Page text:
I’m sitting here in my parents living room in good old Upper Browndale Pennsylvania. It’s 9AM (it’s also Thursday, June 26th-rest assured I won’t get this published till sometime in July). I’m making eggs and drinking a Guinness and trying to figure out what red, white and blue outfit I should be wearing to Scranton to watch the USA vs. Germany World Cup game. I’m feeling a little confused though. Usually when I’m drinking at 9AM and getting to go to Scranton there’s Dropkick Murphy’s playing, I’m wearing green, and the weather is much chillier.
I normally have a no-drinks-before-2:30 rule (classy, no?), save for special occasions such as the aforementioned Parade Day and big events like Preakness. That being said, The World Cup is a special occasion. Like the Olympics, it occurs only once every four years and also like the Olympics, it’s competition on a national level. There’s no “my team” and “your team” but rather a collective hope that our team, will win (and if you haven’t seen the #ibelieve hashtag or hear the “I Believe That We Will Win” chant, then what rock are you living under, soccer fan or not?). Also, nothing makes me happier than getting dressed up in American flag shorts and participating in spontaneous bursts of patriotism is public. I say this with no irony or sarcasm. I realize that some people think this is gross or douchey, but those people are clearly Nazis or communists or something of that ilk.
If Will Ferrell believes in Team USA and being a patriot, so should you.
There’s been a lot of media coverage about this specific World Cup’s popularity here in the US. As you’re undoubtedly aware, soccer’s sort of the red-headed-step-child of athletics here, while the rest of the world lives and breathes football. Last year the MLS Cup (Major League Soccer) had its lowest viewership ever, while these past games with Ghana, Portugal and Germany have been shattering records.
There’s plenty of theories floating around about why this is or what the impact will be on soccer here; I just think it’s cool people are finally paying attention. While I’m not going to pretend to be some diehard fanatic, soccer was the only sport I played growing up. And while I don’t really follow any professional sports closely, soccer is the one I most enjoy watching. I like that it’s fast paced. I like that there’s no unnecessary stopping and starting and I like that half of my time isn’t dedicated to commercials.
I would like if the World Cup lead to increased popularity, and that some of you will continue on the soccer bandwagon once the hoopla dies down. I know what you’re thinking: where will I watch soccer once this is over?
Surprisingly, there’s quite a few options here in Pennsylvania.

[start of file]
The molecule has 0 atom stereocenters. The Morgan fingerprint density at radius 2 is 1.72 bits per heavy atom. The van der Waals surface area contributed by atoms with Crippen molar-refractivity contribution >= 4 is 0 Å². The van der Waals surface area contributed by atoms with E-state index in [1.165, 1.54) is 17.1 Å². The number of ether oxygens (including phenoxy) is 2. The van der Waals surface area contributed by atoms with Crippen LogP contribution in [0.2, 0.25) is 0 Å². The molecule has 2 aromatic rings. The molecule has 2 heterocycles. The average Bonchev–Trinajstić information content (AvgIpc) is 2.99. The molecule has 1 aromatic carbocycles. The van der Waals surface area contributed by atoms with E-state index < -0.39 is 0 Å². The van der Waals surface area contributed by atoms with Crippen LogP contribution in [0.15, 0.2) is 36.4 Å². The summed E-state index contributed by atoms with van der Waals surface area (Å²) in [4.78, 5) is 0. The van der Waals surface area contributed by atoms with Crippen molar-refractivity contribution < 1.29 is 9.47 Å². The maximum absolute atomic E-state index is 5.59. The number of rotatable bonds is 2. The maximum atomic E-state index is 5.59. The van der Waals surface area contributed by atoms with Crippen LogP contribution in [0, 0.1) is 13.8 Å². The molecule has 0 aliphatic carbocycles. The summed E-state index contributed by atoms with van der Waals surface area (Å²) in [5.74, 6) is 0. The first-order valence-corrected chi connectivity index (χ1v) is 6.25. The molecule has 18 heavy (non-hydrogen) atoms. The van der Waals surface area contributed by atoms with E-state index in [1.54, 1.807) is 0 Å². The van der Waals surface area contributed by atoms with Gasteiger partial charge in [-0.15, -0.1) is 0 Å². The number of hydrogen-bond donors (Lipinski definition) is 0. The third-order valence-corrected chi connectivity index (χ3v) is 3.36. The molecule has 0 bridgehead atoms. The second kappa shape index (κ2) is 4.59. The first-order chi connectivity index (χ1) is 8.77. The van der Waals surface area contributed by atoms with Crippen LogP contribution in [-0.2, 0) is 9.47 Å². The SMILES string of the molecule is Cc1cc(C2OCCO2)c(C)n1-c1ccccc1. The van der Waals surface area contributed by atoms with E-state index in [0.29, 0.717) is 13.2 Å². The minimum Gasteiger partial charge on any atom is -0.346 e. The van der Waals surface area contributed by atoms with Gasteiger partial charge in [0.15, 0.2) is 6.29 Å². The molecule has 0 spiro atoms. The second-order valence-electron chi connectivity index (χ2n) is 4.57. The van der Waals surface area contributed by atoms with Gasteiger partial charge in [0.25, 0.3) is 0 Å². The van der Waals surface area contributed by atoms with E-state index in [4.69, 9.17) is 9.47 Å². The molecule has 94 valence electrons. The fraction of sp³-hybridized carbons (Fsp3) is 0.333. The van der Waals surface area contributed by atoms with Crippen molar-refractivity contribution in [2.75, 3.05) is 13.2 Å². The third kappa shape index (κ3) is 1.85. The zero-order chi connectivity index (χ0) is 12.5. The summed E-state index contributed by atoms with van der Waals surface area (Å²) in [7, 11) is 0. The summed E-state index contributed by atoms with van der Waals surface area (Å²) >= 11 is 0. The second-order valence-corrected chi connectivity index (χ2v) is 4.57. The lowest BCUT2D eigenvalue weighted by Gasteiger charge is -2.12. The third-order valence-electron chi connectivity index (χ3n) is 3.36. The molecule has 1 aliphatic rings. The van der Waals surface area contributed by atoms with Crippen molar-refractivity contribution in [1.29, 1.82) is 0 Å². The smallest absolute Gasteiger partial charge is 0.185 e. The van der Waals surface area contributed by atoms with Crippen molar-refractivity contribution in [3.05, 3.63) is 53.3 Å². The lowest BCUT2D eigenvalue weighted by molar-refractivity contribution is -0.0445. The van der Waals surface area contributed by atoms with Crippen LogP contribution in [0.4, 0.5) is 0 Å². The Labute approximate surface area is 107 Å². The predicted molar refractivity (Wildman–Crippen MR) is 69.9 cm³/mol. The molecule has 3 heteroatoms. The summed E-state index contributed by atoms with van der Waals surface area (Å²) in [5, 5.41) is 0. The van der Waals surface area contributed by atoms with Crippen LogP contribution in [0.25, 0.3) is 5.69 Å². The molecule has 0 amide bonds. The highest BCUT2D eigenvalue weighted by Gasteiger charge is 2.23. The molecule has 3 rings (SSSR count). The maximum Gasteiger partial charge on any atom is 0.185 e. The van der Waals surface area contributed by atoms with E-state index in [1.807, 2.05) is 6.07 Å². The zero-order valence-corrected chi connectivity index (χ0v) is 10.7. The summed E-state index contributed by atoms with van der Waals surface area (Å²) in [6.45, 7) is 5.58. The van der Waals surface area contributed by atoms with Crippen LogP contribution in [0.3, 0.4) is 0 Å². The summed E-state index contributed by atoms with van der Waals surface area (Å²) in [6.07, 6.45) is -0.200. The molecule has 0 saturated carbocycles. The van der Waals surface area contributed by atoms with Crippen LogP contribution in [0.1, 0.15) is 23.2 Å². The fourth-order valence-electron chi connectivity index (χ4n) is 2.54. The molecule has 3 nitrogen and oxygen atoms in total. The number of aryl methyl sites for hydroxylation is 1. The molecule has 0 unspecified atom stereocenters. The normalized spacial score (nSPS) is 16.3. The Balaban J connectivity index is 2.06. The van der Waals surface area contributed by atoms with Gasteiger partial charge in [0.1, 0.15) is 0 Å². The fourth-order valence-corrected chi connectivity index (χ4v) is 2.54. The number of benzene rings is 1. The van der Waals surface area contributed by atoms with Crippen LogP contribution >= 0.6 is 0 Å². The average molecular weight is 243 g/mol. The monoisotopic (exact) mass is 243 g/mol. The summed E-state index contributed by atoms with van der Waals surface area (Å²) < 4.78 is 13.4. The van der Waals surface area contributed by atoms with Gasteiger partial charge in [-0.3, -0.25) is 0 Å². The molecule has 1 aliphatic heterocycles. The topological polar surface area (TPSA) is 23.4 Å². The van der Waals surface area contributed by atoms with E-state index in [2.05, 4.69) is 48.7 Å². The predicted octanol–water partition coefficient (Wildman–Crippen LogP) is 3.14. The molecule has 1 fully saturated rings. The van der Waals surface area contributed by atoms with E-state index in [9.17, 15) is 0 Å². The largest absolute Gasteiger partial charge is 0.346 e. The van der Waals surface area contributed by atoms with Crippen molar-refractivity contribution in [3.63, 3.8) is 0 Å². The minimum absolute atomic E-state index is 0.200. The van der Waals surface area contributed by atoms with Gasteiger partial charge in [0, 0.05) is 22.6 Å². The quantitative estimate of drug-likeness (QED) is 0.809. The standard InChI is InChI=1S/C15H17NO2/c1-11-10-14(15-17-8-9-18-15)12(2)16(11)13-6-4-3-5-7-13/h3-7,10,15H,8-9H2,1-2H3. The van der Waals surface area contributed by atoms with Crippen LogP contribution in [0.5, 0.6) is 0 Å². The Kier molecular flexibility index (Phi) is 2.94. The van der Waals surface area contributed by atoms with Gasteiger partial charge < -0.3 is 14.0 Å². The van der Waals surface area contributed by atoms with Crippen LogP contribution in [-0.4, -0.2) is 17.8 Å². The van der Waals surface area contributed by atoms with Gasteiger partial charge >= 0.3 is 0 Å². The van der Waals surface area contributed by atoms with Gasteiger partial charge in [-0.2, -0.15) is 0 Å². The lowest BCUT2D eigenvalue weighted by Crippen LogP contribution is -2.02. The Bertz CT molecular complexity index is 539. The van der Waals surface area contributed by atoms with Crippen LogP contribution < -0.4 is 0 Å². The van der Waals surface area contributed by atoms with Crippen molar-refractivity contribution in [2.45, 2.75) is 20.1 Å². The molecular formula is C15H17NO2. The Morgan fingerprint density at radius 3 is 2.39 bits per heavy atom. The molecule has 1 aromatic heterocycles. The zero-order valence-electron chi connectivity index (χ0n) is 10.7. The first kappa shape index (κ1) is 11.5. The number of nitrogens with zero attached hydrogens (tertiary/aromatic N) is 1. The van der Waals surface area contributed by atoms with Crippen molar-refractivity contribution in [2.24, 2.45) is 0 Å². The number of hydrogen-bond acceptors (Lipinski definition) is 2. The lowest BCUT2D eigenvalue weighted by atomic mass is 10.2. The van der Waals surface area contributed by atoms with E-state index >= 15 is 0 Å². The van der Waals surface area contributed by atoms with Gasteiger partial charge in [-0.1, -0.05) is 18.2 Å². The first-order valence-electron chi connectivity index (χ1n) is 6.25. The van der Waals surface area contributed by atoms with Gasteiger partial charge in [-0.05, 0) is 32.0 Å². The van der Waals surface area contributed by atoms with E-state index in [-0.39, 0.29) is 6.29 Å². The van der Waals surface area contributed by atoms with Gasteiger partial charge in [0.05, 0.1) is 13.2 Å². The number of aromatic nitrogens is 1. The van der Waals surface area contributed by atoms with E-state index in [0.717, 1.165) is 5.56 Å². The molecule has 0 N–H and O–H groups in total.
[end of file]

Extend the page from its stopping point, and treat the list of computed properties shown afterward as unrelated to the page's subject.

Let’s start with bars, since these live games aren’t done just yet. I watched the game at Ale Mary’s, a newish bar in downtown Scranton, which identifies as a soccer bar; the newly formed Electric City Shock have their post game meetups there. There’s quite a few other “soccer bars” scattered around the state. The American Outlaws, an American soccer fan club, has anointed several bars as the “official” World Cup locales of their city. They include Fado’s in Philadelphia, Mr. G’s in Harrisburg (where #ibelieve I’ll be watching the game today), Tellus 360 in Lancaster and Claddagh’s Irish Pub in Pittsburg. There’s plenty more and I was surprised how many places popped up when I googled “soccer bars in PA.”
Now let’s move onto the real thing.
Pennsylvania is home to one of 16 teams that makes up Major League Soccer (19 teams altogether, 3 are just Canadian). The Philadelphia Union plays in PP&L Field in Chester PA, just south of Philly. The season goes from May to October, so there’s still plenty of time to catch a game. PP&L Stadium is a really cool place to watch one. I’ve never been to a soccer game there, but did go three years ago for the National Collegiate Rugby Championship-I have little knowledge of rugby-I went because a ticket got you into a free Dropkick Murphys concert afterwards. It’s right on the Delaware River, almost underneath the Commodore Barre Bridge and 60% of spectators can see the bridge and river from their seats, which is pretty cool.
Major League soccer in the US runs on tiers. It’s more complicated than just major and minor leagues. There’s four of them, the top being MLS teams themselves like the Philadelphia Union. The third tier (there’s no 2nd in PA) is the USL Professional Division which includes two PA teams: Harrisburg’s City Islanders and Pittsburgh’s Riverhounds, which play on City Island and in Station Square respectively.
The National Premiere League is the fourth tier, and while it’s not technically professional soccer, there are quite a few viewing options to chose from. The Keystone League includes the Lehigh Valley’s FC Sonic, Hershey FC, Junior Lonestar FC (Philly), the Pocono Snow (who plays in East Stroudsburg), the Buxmon Torch FC in Perkasie and Scranton’s Electric City Shock (who plays at the UofS’s Fitzpatrick Field!). The Erie Admirals play in the Midwest/Great Lakes League.